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Joan Miro, The Birth of the World

The Clinic of the Dream

In this seminar participants will present clinical sessions that include dreams.  Following Freud and Lacan, we will consider the dream as a rupture of the unconscious from an Other scene, not as a narrative with a hidden meaning.  The seminar will consider the field of the Other and the place of the analyst in guiding the analysand to hear the rupture of a dream and its signifiers through the fundamental rule of free association.


We invite participants to bring something close to verbatim sessions that include dreams and dream fragments. What rupture may have constructed the dream?  What signifiers already present in the analysis did it evoke or elaborate?  If there is a navel in the dream, what is the navel?  If the dream is a nightmare, where was it interrupted?  Is there a second navel created around the associations?  What drives of the body may have been mobilized?  


The case we are exploring here is not a case study of the patient, but the case of the-analyst-in training working under constraints of the Lacanian clinic and transference.  We will ask presenters to speak about each time the analyst speaks or remains silent, and to explain these interventions in the unfolding dream work.  We will also ask for the subsequent session, including any new dream, so that we can learn something of the effects of the interventions.

Respecting the limits of language and the unknown unsayable that comes with dreams, we will listen to the presenter in the place of the analyst speaking to the logic that is at work in her or his interventions. The aim of the seminar is to develop a condensed 10-minute writing that highlights the dream logic.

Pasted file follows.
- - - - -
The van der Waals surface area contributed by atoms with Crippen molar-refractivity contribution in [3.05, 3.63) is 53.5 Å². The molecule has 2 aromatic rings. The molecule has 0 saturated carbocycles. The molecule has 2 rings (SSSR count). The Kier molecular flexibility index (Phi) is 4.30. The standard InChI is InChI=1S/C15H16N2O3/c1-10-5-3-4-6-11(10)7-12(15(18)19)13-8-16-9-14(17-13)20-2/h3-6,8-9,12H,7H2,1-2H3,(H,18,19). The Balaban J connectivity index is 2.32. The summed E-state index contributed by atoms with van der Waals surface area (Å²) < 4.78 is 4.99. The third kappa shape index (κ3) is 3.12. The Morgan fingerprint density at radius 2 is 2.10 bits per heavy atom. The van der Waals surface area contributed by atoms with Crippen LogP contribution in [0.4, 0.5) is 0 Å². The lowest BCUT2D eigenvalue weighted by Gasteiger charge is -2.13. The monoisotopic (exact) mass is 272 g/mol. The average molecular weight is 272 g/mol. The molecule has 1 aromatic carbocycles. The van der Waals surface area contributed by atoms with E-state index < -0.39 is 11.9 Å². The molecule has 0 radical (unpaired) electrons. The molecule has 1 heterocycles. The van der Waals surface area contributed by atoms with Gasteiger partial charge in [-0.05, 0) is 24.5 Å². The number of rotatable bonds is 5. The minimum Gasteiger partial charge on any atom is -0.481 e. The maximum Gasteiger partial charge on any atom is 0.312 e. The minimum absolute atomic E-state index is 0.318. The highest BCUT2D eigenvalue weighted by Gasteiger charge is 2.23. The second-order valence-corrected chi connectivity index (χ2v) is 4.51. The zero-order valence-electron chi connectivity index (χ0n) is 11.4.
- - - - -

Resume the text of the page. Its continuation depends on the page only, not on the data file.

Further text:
As a condition of joining the seminar, everyone will sign a confidentiality agreement. Limited to 8 participants presenting, but others may join to learn about the clinic of the dream.

We ask seminar participants to read or re-read the following foundational texts prior to our first meeting.  Additional readings may be added during the year.  

Freud, S. (1915-16). The Standard Edition of the Complete Psychological Works of Sigmund Freud, Volume XV: Introductory Lectures on Psycho-Analysis (Part II).

Freud, S. (1933). New Introductory Lectures On Psycho-Analysis. The  Standard Edition of the Complete Psychological Works of Sigmund Freud,  Volume XXII (1932-1936): New Introductory Lectures on Psycho-Analysis and Other Works, Lecture XXIX Revision of the Theory of Dreams (pages 6-29). 

Faculty: Diana Cuello, PhD, Analyst of the School, and Annie Rogers, PhD, Analyst of the School

Dates and Times:  Monthly, September to April, 1st Fridays, 9-11 AM Pacific Time

Location: On Zoom, by invitation

Fee: $500 or School Tuition

Contact:  Diana Cuello at; Annie Rogers at

Annie Rogers, Ph.D. Annie G. Rogers, Ph.D., is Analyst, Faculty and Supervising Analyst of the Lacanian School of San Francisco. She is also Associate Member of the Association for Psychoanalysis & Psychotherapy in Ireland and Professor Emerita of Psychoanalysis and Clinical Psychology at Hampshire College in Amherst, Massachusetts. Dr. Rogers has a psychoanalytic practice in Amherst, Massachusetts. A recipient of a Fulbright Fellowship at Trinity College, Dublin, Ireland; a Radcliffe Fellowship at Harvard University; a Whiting Fellowship at Hampshire College; and an Erikson Scholar at Austen Riggs; she is the author of A Shining Affliction (Penguin Viking, 1995) and The Unsayable (Random House, 2006), in addition to numerous scholarly articles, short fiction, and poetry. Her most recent book is Incandescent Alphabets: Psychosis and the Enigma of Language (Karnac Books in 2016).

Diana C. Cuello, PhD is an Analyst of the School, member of the Lacan school of psychoanalysis since 2018. She earned her PhD in Clinical Psychology from Duquesne University in 2011. Her interests include aesthetics and performance art, particularly with relation to dreams and their use in analytic clinical work. Diana is currently investigating the value of encountering castration provided exclusively by the limitations of the virtual medium. She is in private practice, aiming to provide a psychoanalytic experience over phone and video.

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